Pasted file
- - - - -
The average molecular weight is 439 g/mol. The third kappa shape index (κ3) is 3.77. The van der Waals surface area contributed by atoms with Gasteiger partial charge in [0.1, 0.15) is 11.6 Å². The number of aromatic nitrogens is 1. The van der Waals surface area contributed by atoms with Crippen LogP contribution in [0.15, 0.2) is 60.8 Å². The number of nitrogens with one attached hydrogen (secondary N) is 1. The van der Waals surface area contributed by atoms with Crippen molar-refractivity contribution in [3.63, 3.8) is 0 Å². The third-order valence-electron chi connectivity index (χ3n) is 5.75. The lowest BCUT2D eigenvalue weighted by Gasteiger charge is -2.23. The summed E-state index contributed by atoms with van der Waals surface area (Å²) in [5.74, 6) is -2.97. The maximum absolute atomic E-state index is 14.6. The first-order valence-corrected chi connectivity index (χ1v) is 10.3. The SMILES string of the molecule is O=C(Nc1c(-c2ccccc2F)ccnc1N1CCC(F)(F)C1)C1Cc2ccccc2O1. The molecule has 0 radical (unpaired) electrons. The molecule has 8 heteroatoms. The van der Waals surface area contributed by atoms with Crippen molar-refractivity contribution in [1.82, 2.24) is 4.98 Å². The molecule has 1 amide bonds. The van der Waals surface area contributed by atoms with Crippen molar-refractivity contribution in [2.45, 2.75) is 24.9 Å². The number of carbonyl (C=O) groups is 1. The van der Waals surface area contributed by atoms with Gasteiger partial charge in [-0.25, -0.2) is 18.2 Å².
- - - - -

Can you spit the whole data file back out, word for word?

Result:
The average molecular weight is 439 g/mol. The third kappa shape index (κ3) is 3.77. The van der Waals surface area contributed by atoms with Gasteiger partial charge in [0.1, 0.15) is 11.6 Å². The number of aromatic nitrogens is 1. The van der Waals surface area contributed by atoms with Crippen LogP contribution in [0.15, 0.2) is 60.8 Å². The number of nitrogens with one attached hydrogen (secondary N) is 1. The van der Waals surface area contributed by atoms with Crippen molar-refractivity contribution in [3.63, 3.8) is 0 Å². The third-order valence-electron chi connectivity index (χ3n) is 5.75. The lowest BCUT2D eigenvalue weighted by Gasteiger charge is -2.23. The summed E-state index contributed by atoms with van der Waals surface area (Å²) in [5.74, 6) is -2.97. The maximum absolute atomic E-state index is 14.6. The first-order valence-corrected chi connectivity index (χ1v) is 10.3. The SMILES string of the molecule is O=C(Nc1c(-c2ccccc2F)ccnc1N1CCC(F)(F)C1)C1Cc2ccccc2O1. The molecule has 0 radical (unpaired) electrons. The molecule has 8 heteroatoms. The van der Waals surface area contributed by atoms with Crippen molar-refractivity contribution in [1.82, 2.24) is 4.98 Å². The molecule has 1 amide bonds. The van der Waals surface area contributed by atoms with Crippen molar-refractivity contribution in [2.45, 2.75) is 24.9 Å². The number of carbonyl (C=O) groups is 1. The van der Waals surface area contributed by atoms with Gasteiger partial charge in [-0.25, -0.2) is 18.2 Å².